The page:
Teófila Servin Barriga and Bertha Servin Barriga have been embroidering since they were very young. Their specialtyis colorful hand embroidery work on manta (a traditional hand-woven cotton) or other cotton cloth. Their unique, whimsical, and original designs tell of life in their lakeside communities: farming, fishing, fiestas, marriages, and other events. The rich imaginations of the artists enliven their charming tapestries.
Embroidery is the art or handicraft of decorating fabric or other materials with needle and thread or yarn. Handed down from generation to generation, it is often difficult to trace how far back the art of bordados has traveled through the ages. One thing is known, however, the pride in their skills and workmanship is brilliantly apparent in the crafts they sell.
Teófila is a very prolific worker and produces clothing and embroidered items of such quality that she has won many prizes at concursos (judged shows). Here she is shown with a rebozo (shawl) that won first prize at one of the shows. A book has been written about her called "Bordados para ser Contados."
The Pátzcuaro area has long been an outstanding center of craft work. Before the arrival of the Spaniards, the local artisans were noted for fine jewelry and feather work. The area was devastated during the Conquest, and then a remarkable man named Vasco de Quiroga arrived. Don Vasco, who is still revered in Michoacán, rebuilt the area and encouraged each village to specialize in a particular craft. The pre-Conquest arts were revitalized, and Spanish techniques were introduced to produce a wider range of goods.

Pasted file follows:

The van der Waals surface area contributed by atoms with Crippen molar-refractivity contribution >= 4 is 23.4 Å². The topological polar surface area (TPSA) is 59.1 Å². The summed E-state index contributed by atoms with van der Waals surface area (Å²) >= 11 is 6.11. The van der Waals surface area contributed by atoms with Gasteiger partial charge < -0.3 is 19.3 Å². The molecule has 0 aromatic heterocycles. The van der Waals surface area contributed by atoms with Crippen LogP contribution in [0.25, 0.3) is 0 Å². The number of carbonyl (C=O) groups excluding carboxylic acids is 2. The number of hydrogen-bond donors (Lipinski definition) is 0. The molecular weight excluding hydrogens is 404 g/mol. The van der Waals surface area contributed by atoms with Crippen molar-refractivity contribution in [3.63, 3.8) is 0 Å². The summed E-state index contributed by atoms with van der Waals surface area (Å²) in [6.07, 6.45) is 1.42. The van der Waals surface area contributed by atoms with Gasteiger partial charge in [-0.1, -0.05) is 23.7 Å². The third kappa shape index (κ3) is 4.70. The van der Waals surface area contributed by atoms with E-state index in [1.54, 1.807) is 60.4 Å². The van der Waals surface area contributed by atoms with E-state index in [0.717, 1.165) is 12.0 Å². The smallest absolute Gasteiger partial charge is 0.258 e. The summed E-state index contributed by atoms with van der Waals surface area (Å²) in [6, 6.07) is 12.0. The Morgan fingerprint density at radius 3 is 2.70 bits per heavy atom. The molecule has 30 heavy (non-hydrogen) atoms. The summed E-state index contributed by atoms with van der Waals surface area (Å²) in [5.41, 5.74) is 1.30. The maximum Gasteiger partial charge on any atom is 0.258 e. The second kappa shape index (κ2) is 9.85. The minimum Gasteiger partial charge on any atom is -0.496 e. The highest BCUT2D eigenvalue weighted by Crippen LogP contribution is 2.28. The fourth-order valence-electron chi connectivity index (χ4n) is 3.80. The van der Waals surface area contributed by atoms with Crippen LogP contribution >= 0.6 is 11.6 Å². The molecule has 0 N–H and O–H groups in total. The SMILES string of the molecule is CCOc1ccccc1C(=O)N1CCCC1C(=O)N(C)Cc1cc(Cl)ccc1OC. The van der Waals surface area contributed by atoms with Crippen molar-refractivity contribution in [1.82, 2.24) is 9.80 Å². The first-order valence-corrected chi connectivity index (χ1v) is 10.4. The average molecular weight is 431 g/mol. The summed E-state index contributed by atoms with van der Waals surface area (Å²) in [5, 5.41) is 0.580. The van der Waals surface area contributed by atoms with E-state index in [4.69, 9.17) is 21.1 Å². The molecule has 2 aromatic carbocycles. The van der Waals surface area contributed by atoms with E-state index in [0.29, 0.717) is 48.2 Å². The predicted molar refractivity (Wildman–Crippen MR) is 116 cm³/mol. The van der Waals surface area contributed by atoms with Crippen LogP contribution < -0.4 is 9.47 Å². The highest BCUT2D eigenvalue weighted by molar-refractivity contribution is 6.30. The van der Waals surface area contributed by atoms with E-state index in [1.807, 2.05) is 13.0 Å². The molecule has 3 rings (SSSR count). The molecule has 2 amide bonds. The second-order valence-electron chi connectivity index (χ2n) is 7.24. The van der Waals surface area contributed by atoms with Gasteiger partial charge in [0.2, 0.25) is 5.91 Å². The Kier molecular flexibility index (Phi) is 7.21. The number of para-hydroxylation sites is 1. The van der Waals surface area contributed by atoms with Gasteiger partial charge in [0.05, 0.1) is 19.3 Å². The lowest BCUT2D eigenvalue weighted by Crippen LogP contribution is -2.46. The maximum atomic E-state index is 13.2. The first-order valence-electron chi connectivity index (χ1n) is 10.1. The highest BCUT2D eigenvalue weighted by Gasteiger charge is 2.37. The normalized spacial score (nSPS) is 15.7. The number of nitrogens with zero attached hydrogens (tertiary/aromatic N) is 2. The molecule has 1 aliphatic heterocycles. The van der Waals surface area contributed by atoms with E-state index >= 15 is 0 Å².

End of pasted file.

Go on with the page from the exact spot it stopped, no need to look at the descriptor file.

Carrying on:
The origins of embroidery can be dated back to Cro-Magnon days or 30,000 BC. Archaeological finds have unearthed fossilized remains of heavily hand-stitched and decorated clothing, boots and hats. Embroidery and most other fiber and needlework arts are believed to originate in the Orient and Middle East. Primitive humankind quickly found that the stitches used to join animal skins together could also be used for embellishment.
A delightful aspect of having these talented artists at the Feria is that they will embroider for you while you wait. Bring jackets and skirts and have them personalized!
If you are having problems contacting the artist, you can contact Marianne Carlson at 376 765 7485 or email firstname.lastname@example.org, however, Marianne does NOT sell the artist's work.
(Our thanks to Norm Tihor for the use of his photographs)